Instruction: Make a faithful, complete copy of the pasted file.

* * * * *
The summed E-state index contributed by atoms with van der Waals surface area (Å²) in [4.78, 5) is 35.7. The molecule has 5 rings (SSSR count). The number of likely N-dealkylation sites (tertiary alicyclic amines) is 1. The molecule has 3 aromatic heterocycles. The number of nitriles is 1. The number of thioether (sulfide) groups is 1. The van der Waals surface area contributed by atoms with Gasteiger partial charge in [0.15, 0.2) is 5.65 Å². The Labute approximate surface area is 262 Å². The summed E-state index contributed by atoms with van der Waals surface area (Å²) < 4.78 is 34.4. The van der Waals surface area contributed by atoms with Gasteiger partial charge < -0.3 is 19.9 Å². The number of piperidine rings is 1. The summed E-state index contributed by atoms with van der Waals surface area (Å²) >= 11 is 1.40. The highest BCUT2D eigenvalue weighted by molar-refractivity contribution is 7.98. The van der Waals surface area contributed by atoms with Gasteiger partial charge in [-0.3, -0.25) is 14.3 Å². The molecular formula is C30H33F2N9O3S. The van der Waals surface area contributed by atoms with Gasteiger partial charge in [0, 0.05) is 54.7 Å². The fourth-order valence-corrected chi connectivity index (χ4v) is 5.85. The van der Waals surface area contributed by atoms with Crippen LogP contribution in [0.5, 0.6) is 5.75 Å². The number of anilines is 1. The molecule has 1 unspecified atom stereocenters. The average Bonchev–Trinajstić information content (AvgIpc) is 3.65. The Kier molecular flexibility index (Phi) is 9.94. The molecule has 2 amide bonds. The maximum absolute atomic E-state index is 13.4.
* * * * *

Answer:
The summed E-state index contributed by atoms with van der Waals surface area (Å²) in [4.78, 5) is 35.7. The molecule has 5 rings (SSSR count). The number of likely N-dealkylation sites (tertiary alicyclic amines) is 1. The molecule has 3 aromatic heterocycles. The number of nitriles is 1. The number of thioether (sulfide) groups is 1. The van der Waals surface area contributed by atoms with Gasteiger partial charge in [0.15, 0.2) is 5.65 Å². The Labute approximate surface area is 262 Å². The summed E-state index contributed by atoms with van der Waals surface area (Å²) < 4.78 is 34.4. The van der Waals surface area contributed by atoms with Gasteiger partial charge < -0.3 is 19.9 Å². The number of piperidine rings is 1. The summed E-state index contributed by atoms with van der Waals surface area (Å²) >= 11 is 1.40. The highest BCUT2D eigenvalue weighted by molar-refractivity contribution is 7.98. The van der Waals surface area contributed by atoms with Gasteiger partial charge in [-0.3, -0.25) is 14.3 Å². The molecular formula is C30H33F2N9O3S. The van der Waals surface area contributed by atoms with Gasteiger partial charge in [0, 0.05) is 54.7 Å². The fourth-order valence-corrected chi connectivity index (χ4v) is 5.85. The van der Waals surface area contributed by atoms with Crippen LogP contribution in [0.5, 0.6) is 5.75 Å². The number of anilines is 1. The molecule has 1 unspecified atom stereocenters. The average Bonchev–Trinajstić information content (AvgIpc) is 3.65. The Kier molecular flexibility index (Phi) is 9.94. The molecule has 2 amide bonds. The maximum absolute atomic E-state index is 13.4.